Freitag, 21. Juni 2024, 02:56:00

Manuskript mit einem der ersten Rezepte für Whiskey wird im Juli in Kilkenny/Irland ausgestellt

The Red Book - die älteste urkundliche Erwähnung von Whiskey in Irland ist 150 Jahre älter als das Dokument aus der Lindores Abbey

Für Whiskyfreunde braucht es eigentlich keinen besonderen Grund, eine Reise nach Irland zu unternehmen. Aber ein spezieller Anlass dafür schadet nie – und auf einen solchen hat uns Tourism Ireland aufmerksam gemacht und uns für Sie Infos dazu zur Verfügung gestellt:

Im Juli wird in der St Canice’s Cathedral in Kilkenny das älteste irische Dokument ausgestellt, in dem ein Rezept für aqua vitae, also Whiskey, erwähnt ist. “The Red Book” ist mittlerweile 700 Jahre alt – damit also gut 150 Jahre älter als die Erwähnung von Aqua vitae in der Lindores Abbey 1494.

Hier die Infos dazu, die Tourism Ireland zur Verfügung gestellt hat:

PresseartikelFür den Inhalt ist das Unternehmen verantwortlich

Ireland’s whiskey distilling heritage traced back 700 years in medieval manuscript

A fourteenth-century manuscript famed for having one of the first descriptions of whiskey distilling will go on display in St Canice’s Cathedral, Kilkenny, in July.

The Red Book of Ossory, which gets its name from the colour of its leather binding, is an important medieval episcopal register associated with the Bishop of Ossory at St Canice’s Cathedral, Kilkenny.

The volume is internationally renowned as it contains important information such as documents of legal interest and the provisions of the Magna Carta. It also contains one of the earliest known recipes for whiskey distillation. The book refers to aqua vitae, meaning water of life. In Irish this became uisce beatha, which is where the word whiskey comes from.

The Red Book will return to its home in St Canice’s Cathedral to mark its 700-year anniversary. It will be on public display so that visitors can see its unique content including where Ireland’s whiskey tradition began.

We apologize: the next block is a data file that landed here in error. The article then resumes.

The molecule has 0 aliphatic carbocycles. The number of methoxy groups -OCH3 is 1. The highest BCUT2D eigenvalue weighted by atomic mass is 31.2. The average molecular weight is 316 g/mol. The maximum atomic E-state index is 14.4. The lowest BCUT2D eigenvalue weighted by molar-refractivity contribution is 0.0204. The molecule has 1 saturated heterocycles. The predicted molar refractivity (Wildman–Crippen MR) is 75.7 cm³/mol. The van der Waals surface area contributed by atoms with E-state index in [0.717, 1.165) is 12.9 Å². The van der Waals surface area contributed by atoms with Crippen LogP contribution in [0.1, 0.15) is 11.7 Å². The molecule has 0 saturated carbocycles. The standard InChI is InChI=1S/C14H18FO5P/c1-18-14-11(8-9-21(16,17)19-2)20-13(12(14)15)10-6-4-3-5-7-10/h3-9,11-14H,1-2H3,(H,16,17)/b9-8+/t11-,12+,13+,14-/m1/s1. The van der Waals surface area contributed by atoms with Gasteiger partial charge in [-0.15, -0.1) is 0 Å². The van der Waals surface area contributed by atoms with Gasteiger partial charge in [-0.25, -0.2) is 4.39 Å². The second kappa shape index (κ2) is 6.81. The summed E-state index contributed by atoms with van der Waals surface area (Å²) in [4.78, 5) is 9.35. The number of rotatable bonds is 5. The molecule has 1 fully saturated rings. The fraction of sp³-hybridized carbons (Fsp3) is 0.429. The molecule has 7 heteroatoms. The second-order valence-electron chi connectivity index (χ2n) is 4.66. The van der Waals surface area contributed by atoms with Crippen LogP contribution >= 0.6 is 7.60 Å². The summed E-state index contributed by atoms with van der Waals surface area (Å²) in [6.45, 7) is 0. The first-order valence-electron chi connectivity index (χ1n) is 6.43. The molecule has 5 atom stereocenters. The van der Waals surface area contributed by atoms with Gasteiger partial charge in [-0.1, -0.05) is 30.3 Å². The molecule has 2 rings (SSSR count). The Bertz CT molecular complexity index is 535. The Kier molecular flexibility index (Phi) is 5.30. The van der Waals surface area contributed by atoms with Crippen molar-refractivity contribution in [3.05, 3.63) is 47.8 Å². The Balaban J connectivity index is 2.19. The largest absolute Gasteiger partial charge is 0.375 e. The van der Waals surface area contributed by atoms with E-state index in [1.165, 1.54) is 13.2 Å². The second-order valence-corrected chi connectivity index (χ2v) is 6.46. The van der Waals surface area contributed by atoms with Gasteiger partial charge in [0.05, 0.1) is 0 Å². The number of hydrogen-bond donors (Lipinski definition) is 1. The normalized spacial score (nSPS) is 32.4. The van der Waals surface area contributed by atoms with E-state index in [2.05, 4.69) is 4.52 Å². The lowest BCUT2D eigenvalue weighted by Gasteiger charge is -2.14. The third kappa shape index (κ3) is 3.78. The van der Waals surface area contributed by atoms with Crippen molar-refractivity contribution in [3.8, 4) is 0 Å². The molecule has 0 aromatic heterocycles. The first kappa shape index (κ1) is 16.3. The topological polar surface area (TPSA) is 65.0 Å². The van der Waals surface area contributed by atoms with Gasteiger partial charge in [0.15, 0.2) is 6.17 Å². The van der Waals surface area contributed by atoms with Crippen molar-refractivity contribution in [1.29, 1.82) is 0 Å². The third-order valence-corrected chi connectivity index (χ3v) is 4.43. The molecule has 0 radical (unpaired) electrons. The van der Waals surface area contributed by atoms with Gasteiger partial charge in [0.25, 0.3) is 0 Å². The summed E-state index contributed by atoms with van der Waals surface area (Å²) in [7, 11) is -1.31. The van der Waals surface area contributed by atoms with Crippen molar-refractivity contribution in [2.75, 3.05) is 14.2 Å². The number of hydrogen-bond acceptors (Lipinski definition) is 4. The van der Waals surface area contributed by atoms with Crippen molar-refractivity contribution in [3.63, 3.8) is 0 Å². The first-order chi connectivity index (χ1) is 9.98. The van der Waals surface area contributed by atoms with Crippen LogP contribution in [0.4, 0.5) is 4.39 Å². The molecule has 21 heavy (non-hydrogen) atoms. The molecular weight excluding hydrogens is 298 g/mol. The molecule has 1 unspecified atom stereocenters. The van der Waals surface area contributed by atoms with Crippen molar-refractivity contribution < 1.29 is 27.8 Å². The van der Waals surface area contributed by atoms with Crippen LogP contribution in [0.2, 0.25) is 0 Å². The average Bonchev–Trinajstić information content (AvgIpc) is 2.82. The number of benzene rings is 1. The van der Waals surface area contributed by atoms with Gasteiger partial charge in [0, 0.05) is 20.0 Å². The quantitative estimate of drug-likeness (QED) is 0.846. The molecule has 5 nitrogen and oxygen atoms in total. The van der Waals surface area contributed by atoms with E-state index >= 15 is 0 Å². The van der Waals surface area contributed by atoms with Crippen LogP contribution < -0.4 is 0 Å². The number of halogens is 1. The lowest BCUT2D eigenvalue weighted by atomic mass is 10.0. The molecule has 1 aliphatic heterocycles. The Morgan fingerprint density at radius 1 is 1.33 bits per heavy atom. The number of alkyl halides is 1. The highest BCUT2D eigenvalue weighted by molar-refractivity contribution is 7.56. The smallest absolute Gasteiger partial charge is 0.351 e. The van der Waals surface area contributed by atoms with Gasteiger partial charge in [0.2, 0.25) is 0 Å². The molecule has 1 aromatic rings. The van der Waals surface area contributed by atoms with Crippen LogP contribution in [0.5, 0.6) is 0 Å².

Although this is the first known written reference to whiskey distilling in Ireland, it is believed that the distillation process was actually introduced to Ireland by monks between the eighth and eleventh centuries. They learned the art of distillation during pilgrimages to eastern countries and brought the knowledge back with them.

No matter how it started, whiskey distilling grew to become an important industry in Ireland and Irish whiskey became famous around the world. Today, whiskey is the island’s national drink and many new craft distilleries have opened adding to the diversity of Irish whiskey.      

A great way to discover new and not so new Irish whiskeys is on a whiskey tour, so during your visit to Kilkenny be sure to sign up for The Irish Whiskey Walk & Tasting. The tour starts at historic Kilkenny Castle and visits some of the fascinating medieval buildings in the city including 700-year-old Kyteler’s Inn. Here you will get to sample four specially selected Irish whiskeys.

This is just one of many tours on the island of Ireland which will introduce you to the depth and diversity of Irish whiskey. There are over 50 operating distilleries on the island and you can find details of those open for visiting on the Irish Whiskey 360o website.

These whiskey trails take you from the heart of Dublin’s former distilling quarter to the sumptuous Powerscourt Estate, from the bustling Titanic Quarter of Belfast to the Skellig Coast of Kerry on the Wild Atlantic Way.

www.ireland.com

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